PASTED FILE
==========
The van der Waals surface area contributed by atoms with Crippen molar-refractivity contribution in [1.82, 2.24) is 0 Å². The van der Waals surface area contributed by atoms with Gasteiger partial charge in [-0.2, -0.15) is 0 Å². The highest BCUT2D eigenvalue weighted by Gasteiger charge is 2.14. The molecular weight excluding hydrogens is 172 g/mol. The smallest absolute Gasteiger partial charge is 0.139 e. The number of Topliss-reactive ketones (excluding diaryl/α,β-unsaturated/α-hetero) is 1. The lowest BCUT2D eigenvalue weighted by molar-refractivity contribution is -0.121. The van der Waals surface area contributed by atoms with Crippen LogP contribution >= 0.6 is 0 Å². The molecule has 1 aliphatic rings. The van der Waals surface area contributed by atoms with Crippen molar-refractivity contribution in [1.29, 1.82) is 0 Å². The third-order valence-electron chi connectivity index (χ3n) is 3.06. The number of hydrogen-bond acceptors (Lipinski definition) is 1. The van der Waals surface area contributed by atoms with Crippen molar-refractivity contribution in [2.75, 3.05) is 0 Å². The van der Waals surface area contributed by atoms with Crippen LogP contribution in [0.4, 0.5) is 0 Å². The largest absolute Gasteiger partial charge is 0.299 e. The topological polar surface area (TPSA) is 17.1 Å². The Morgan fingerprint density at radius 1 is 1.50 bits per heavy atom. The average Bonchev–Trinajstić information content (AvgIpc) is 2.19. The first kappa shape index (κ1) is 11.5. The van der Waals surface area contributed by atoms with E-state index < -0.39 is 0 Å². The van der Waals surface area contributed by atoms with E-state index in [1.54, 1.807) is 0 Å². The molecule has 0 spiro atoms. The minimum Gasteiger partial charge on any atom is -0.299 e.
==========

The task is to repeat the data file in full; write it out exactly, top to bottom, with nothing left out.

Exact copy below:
The van der Waals surface area contributed by atoms with Crippen molar-refractivity contribution in [1.82, 2.24) is 0 Å². The van der Waals surface area contributed by atoms with Gasteiger partial charge in [-0.2, -0.15) is 0 Å². The highest BCUT2D eigenvalue weighted by Gasteiger charge is 2.14. The molecular weight excluding hydrogens is 172 g/mol. The smallest absolute Gasteiger partial charge is 0.139 e. The number of Topliss-reactive ketones (excluding diaryl/α,β-unsaturated/α-hetero) is 1. The lowest BCUT2D eigenvalue weighted by molar-refractivity contribution is -0.121. The van der Waals surface area contributed by atoms with Crippen LogP contribution >= 0.6 is 0 Å². The molecule has 1 aliphatic rings. The van der Waals surface area contributed by atoms with Crippen molar-refractivity contribution in [1.29, 1.82) is 0 Å². The third-order valence-electron chi connectivity index (χ3n) is 3.06. The number of hydrogen-bond acceptors (Lipinski definition) is 1. The van der Waals surface area contributed by atoms with Crippen molar-refractivity contribution in [2.75, 3.05) is 0 Å². The van der Waals surface area contributed by atoms with Crippen LogP contribution in [0.4, 0.5) is 0 Å². The largest absolute Gasteiger partial charge is 0.299 e. The topological polar surface area (TPSA) is 17.1 Å². The Morgan fingerprint density at radius 1 is 1.50 bits per heavy atom. The average Bonchev–Trinajstić information content (AvgIpc) is 2.19. The first kappa shape index (κ1) is 11.5. The van der Waals surface area contributed by atoms with E-state index < -0.39 is 0 Å². The van der Waals surface area contributed by atoms with E-state index in [1.54, 1.807) is 0 Å². The molecule has 0 spiro atoms. The minimum Gasteiger partial charge on any atom is -0.299 e.